The climax of Kill Bill Volume 1, "The Showdown at the House of Blue Leaves," is as gargantuan as melees get. Dozens of bodies lie dismembered; O-Ren Ishii lies dead. It's all so huge, so satisfying, that even if Volume 2 were wall-to-wall carnage, there'd be no hope of topping it. So instead of trying to one-up all this swashbuckling and spilled blood, Tarantino delivers a pay-off that goes beyond action. He doesn't go bigger; he goes deeper, down into the relationship that prompted all this grisly revenge in the first place. Because the longer secrets go untold, the more potential energy they gather. For two hours now, we've been wondering: Who are these people, really? What's the Bride's real name? What does Bill look like? Our sustained curiosity supplies Volume 2 with its power.
Normally, seeing an actor's face is no big deal. But the pains that Tarantino takes to shoot around David Carradine in Volume 1 give his performance as Bill a halo, an aura of mystery. They turn him into what film sound theorist Michel Chion describes as an "acousmêtre": a being who derives power from being heard but not seen. And they root him in the tradition of other such masterminds: Bond archnemesis Blofeld, Inspector Gadget's Dr. Claw, and Charlie from Charlie's Angels. So we're forced to judge Bill from Carradine's soft, silken drawl alone—until, that is, he's introduced in the flesh through a visual nod to John Ford's The Searchers. Now, seeing the history etched into Carradine's weather-beaten face, we know we're getting close to the heart of the story; we can sense our proximity to Kill Bill's real, deep truth. After being hidden for so long, that face has an impact.
Contrast this with our introduction to Tommy Plympton, the Bride's fiancé. No fanfare, no impact, he's just there, played by makeup artist Christopher Allen Nelson in one of the saga's least stylized, least memorable performances. He has a few lines, but the only one that really stands out is "I guess I just believe in living dangerously" because it's so thick with unknowing irony. While alive, he's only defined through his relationship to the Bride, and after his death she doesn't mourn him. His only real significance is that he's so absolutely normal. He's never killed anyone and has no connection to the Bride's past. This alone, this lack of mythical back story, makes Tommy the ideal husband for the Bride and father to her child. He's her ticket to a stable, conventional life, the same kind pursued by Vernita Green, the same kind derided by Bill. Onscreen, he's a cipher. But symbolically, he's the opposite of Bill and a representation of this hypothetical future.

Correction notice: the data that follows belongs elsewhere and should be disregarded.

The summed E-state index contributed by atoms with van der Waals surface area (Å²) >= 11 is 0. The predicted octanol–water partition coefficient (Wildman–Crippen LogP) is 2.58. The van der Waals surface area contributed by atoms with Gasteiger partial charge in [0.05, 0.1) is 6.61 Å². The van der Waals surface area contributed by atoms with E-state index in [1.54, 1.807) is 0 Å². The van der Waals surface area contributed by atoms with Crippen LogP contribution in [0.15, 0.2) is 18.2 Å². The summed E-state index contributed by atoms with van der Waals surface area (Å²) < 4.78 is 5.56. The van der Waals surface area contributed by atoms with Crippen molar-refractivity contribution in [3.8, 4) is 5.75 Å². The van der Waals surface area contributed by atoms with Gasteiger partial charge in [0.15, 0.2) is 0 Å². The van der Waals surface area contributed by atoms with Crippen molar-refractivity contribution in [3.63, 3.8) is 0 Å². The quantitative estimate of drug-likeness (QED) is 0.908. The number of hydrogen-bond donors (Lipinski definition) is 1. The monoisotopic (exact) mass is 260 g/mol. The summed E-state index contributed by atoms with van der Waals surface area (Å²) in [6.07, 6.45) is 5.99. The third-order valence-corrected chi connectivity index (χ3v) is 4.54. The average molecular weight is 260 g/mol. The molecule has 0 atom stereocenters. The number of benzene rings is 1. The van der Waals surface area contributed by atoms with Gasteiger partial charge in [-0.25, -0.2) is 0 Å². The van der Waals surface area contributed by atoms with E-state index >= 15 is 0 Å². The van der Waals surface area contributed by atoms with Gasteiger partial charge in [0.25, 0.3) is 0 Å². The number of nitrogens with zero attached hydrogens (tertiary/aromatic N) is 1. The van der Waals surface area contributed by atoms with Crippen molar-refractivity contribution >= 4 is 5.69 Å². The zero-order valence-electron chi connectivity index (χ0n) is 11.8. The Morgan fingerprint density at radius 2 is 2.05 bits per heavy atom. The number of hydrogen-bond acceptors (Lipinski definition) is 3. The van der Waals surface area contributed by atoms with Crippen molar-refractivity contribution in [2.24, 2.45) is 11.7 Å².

But no matter how fast and far you run, the past will always catch up with you. This is the moral of Kill Bill, the thematic basis for its labyrinthine chronology. Every act of violence, we learn, has a cause somewhere in the past and an effect somewhere in the future. Nothing is isolated. By killing Vernita, O-Ren, Buck, Elle, and Bill, the Bride thinks she can tie up all of her loose ends. But she never anticipates the loosest end of all: her daughter. B.B. is Volume 2's last-act bombshell, and her presence turns the Bride's last, titular objective into a complex, emotionally fraught showdown. If her grudge against Bill was about hate, no matter how intense, it would be much easier to deal with, but here Tarantino pulls a heartbreaking reversal: it's actually about love. It's about the Bride's moral obligation to kill the love of her life for the sake of her daughter. She has to sever all ties, cut herself and her daughter free, because that's the cost of a terminally impossible relationship.
Now all questions have been resolved. All these layers of mystery and secrecy have culminated in the Bride's single, poignant point: "She deserved to be born with a clean slate." That one desire, to bring B.B. into a world away from Bill, triggered all this plotting and bloodshed. This is the real pay-off Tarantino gives us, bubbling up from beneath the sheen of "cool," of fight choreography and stylization and homage. This is the real catharsis of Kill Bill. I don't often think of Tarantino's movies as being especially wise or profound, but I do think he gets relationships. Whether we're talking about Mr. White and Mr. Orange, Max Cherry and Jackie Brown, or Bill and the Bride, I think he understands how we invest ourselves in the people who are worst for us. The people who will hurt us. The people, metaphorically or otherwise, we may someday have to kill.
Nelson Carvajal is an independent digital filmmaker, writer and content creator based out of Chicago, Illinois. His digital short films usually contain appropriated content and have screened at such venues as the London Underground Film Festival. Carvajal runs a blog called FREE CINEMA NOW which boasts the tagline: "Liberating Independent Film And Video From A Prehistoric Value System."
You can follow Nelson on Twitter here.
Andreas Stoehr was born inside the Arctic Circle, has a BA in Cinema and Media Studies, and has written about film somewhere or other (especially on Pussy Goes Grrr and Twitter) since 2008. Passions include comics, dessert, and Marlene Dietrich.